What’s Beyond COETAIL – Dissonance?

I have two endeavors occurring simultaneously that involve COETAIL. One is next school year my current school (Redeemer International) will be merging with the bigger school on campus (Ruamrudee). RIS is also implementing a new initiative dedicated toward training and assisting teachers with technology in their classrooms. I will be challenged integrating technology with teaching a highly hands-on subject (Introduction to Physics & Chemistry) in a new school. Fortunately I have taught the material before in a different school, and because of COETAIL already have some tech ideas. These include maintaining class blogs, and utilizing Phet simulations throughout the year. Any suggestions from my cohort and learning communities are welcome.

My second endeavor is completing the Masters program through SUNY. After COETAIL and EARCOS I have 18 credits completed, leaving two elective courses, a research course, and a research project remaining. I would like to complete this by the end of next school year, but the SUNY sequence of courses will probably prevent this. While reviewing my RSS reader during course 5 I found a possible Masters research topic. I came across the thread “How Can We Keep Students Engaged Without Carrots & Sticks?”  Following the various links and comments brought me back to a theory I found intriguing years ago while earning my BA Psych degree – Leon Festinger’s Cognitive Dissonance Theory.  Possibly I can combine my learning in both disciplines for interesting research.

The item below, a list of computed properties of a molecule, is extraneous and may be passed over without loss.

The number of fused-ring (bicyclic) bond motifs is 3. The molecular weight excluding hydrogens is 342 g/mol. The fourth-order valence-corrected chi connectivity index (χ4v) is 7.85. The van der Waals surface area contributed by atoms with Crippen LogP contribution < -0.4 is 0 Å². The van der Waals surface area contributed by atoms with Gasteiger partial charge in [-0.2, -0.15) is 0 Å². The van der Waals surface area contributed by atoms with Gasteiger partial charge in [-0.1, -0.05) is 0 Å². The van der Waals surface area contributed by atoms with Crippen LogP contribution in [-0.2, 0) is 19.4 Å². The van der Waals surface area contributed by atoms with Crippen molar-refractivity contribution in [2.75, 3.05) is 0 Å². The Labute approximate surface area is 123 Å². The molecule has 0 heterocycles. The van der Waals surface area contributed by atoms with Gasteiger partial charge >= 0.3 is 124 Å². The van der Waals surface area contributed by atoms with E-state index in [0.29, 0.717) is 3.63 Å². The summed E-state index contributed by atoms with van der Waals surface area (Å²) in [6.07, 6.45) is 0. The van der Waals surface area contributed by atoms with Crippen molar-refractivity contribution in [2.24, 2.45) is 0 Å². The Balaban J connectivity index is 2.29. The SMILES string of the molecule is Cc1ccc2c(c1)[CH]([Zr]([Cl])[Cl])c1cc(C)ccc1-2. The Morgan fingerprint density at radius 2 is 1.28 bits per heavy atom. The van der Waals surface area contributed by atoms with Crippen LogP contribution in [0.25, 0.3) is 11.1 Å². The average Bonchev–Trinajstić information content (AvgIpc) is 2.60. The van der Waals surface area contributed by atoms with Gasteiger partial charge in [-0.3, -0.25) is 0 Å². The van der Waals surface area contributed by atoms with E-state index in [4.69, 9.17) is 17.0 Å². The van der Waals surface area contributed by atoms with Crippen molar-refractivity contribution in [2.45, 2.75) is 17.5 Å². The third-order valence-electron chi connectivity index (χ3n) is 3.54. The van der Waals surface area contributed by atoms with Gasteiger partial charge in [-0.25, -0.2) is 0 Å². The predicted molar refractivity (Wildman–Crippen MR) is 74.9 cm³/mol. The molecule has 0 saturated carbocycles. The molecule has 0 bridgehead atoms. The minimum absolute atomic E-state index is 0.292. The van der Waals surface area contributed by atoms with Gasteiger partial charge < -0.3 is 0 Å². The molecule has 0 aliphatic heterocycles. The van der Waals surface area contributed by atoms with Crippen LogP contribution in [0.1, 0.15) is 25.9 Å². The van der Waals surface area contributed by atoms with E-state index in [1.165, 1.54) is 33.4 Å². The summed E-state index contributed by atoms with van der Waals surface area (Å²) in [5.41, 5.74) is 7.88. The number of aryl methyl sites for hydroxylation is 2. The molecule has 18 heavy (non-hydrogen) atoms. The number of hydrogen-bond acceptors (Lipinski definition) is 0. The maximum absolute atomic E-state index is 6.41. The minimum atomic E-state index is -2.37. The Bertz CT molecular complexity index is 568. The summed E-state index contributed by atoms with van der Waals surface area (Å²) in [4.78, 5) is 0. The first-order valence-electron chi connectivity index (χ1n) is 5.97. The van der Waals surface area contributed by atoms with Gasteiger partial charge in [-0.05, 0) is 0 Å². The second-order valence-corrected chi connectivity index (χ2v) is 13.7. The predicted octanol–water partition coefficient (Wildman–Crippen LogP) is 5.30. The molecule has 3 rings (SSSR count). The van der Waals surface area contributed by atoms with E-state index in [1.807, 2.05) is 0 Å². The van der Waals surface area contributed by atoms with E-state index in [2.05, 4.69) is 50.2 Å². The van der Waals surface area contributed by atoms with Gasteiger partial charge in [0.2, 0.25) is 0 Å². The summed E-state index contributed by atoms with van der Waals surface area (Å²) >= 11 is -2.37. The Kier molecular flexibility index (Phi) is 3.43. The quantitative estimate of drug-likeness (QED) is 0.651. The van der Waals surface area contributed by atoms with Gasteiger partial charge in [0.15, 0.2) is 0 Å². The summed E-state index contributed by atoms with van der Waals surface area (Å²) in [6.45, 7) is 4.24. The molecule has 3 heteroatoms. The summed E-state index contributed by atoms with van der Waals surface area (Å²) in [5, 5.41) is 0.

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Course 5 Final Project

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Google Sites Idea